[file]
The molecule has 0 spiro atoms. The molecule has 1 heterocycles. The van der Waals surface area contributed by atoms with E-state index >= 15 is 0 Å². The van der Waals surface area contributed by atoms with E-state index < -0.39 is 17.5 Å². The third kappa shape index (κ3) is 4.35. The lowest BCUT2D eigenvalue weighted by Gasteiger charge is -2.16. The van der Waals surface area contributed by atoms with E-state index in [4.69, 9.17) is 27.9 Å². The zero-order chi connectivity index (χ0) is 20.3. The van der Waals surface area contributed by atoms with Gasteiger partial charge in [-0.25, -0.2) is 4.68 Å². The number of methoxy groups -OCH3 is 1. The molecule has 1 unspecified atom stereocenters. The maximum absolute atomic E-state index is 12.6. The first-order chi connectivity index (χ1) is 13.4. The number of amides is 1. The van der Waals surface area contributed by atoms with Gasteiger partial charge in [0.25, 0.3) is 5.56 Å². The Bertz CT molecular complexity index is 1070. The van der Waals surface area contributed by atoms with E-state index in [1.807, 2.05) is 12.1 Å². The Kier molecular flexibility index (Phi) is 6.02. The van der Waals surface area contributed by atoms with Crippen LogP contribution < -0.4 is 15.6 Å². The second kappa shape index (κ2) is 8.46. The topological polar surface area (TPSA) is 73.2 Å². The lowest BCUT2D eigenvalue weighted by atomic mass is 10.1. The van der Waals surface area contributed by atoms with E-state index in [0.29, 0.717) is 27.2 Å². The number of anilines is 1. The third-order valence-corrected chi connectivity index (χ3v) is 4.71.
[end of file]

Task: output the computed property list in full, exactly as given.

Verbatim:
The molecule has 0 spiro atoms. The molecule has 1 heterocycles. The van der Waals surface area contributed by atoms with E-state index >= 15 is 0 Å². The van der Waals surface area contributed by atoms with E-state index < -0.39 is 17.5 Å². The third kappa shape index (κ3) is 4.35. The lowest BCUT2D eigenvalue weighted by Gasteiger charge is -2.16. The van der Waals surface area contributed by atoms with E-state index in [4.69, 9.17) is 27.9 Å². The zero-order chi connectivity index (χ0) is 20.3. The van der Waals surface area contributed by atoms with Gasteiger partial charge in [-0.25, -0.2) is 4.68 Å². The number of methoxy groups -OCH3 is 1. The molecule has 1 unspecified atom stereocenters. The maximum absolute atomic E-state index is 12.6. The first-order chi connectivity index (χ1) is 13.4. The number of amides is 1. The van der Waals surface area contributed by atoms with Gasteiger partial charge in [0.25, 0.3) is 5.56 Å². The Bertz CT molecular complexity index is 1070. The van der Waals surface area contributed by atoms with E-state index in [1.807, 2.05) is 12.1 Å². The Kier molecular flexibility index (Phi) is 6.02. The van der Waals surface area contributed by atoms with Crippen LogP contribution < -0.4 is 15.6 Å². The second kappa shape index (κ2) is 8.46. The topological polar surface area (TPSA) is 73.2 Å². The lowest BCUT2D eigenvalue weighted by atomic mass is 10.1. The van der Waals surface area contributed by atoms with E-state index in [0.29, 0.717) is 27.2 Å². The number of anilines is 1. The third-order valence-corrected chi connectivity index (χ3v) is 4.71.